Burberry, the luxury British fashion house, announced Thursday a rise in annual net profit on lower restructuring costs — but its share price frayed on sluggish Asian sales, notably in China.
Profit after tax jumped 15.6 percent to £339.3 million ($437 million, 390 million euros) in the 12 months to the end of March, the company known for its trademark check pattern said in an earnings statement.
Total revenues dipped to £2.72 billion compared with Burberry’s 2017/18 financial year.
Chief executive Marco Gobbetti said the latest results showed the group had made “excellent progress in the first year” of a transformation plan.
But sales in key market China delivered only low single-digit percentage growth.
Burberry’s share price was down almost four percent at £18.45 in London morning trades, topping the fallers board on the capital’s benchmark FTSE 100 index, which was down slightly.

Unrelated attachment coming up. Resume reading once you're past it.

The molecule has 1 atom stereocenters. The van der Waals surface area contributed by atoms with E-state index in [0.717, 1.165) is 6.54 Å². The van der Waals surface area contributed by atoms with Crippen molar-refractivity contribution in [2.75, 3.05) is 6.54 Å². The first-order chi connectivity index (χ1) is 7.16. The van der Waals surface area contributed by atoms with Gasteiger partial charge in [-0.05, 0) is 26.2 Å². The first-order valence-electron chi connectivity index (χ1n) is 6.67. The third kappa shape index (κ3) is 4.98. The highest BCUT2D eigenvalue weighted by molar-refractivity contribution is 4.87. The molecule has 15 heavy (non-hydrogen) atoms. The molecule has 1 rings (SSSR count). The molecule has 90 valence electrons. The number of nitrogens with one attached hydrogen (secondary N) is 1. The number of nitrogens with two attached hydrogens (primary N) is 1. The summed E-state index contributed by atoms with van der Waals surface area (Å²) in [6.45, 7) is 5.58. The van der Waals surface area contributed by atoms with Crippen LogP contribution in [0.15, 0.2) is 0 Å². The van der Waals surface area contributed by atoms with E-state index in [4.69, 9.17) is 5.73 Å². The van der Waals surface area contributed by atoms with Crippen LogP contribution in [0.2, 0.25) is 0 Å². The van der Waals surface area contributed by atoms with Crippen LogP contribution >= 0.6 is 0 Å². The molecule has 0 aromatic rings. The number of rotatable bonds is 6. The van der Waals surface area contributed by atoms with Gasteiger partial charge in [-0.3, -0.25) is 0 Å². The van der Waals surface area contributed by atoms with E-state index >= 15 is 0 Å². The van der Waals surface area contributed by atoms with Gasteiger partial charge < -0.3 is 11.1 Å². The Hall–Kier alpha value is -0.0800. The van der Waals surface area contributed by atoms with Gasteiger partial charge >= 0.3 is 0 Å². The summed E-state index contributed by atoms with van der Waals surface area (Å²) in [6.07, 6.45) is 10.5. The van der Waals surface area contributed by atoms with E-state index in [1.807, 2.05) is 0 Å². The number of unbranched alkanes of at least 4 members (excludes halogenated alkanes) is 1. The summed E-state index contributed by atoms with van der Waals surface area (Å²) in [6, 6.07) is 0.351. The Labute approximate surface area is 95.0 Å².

“Today’s full-year results from the luxury goods group were seen as disappointing with weaker sales growth, especially in its key growth markets,” noted analyst Ian Forrest at trading firm The Share Centre.
Investors shrugged off news of a £150-million share buyback and a dividend increase.
Gobbetti, who took the helm in 2017, is shaking up the brand with a strategy overhaul that aims to add even more luxury to the fashion house’s products, which include its famous trench coat.
The fashion house on Thursday noted that it expected a boost from debut collections from new chief creative officer Riccardo Tisci, whose appointment was one of Gobbetti’s first moves.
“Riccardo Tisci’s first collections arrived in stores at the end of February and the initial reaction from customers is very encouraging,” added Gobbetti.
“The implementation of our plan is on track, we are energised by the early results and we confirm our outlook for full-year 2020.”
The group aims to achieve £120 million of cost savings in its 2019/2020 fiscal year.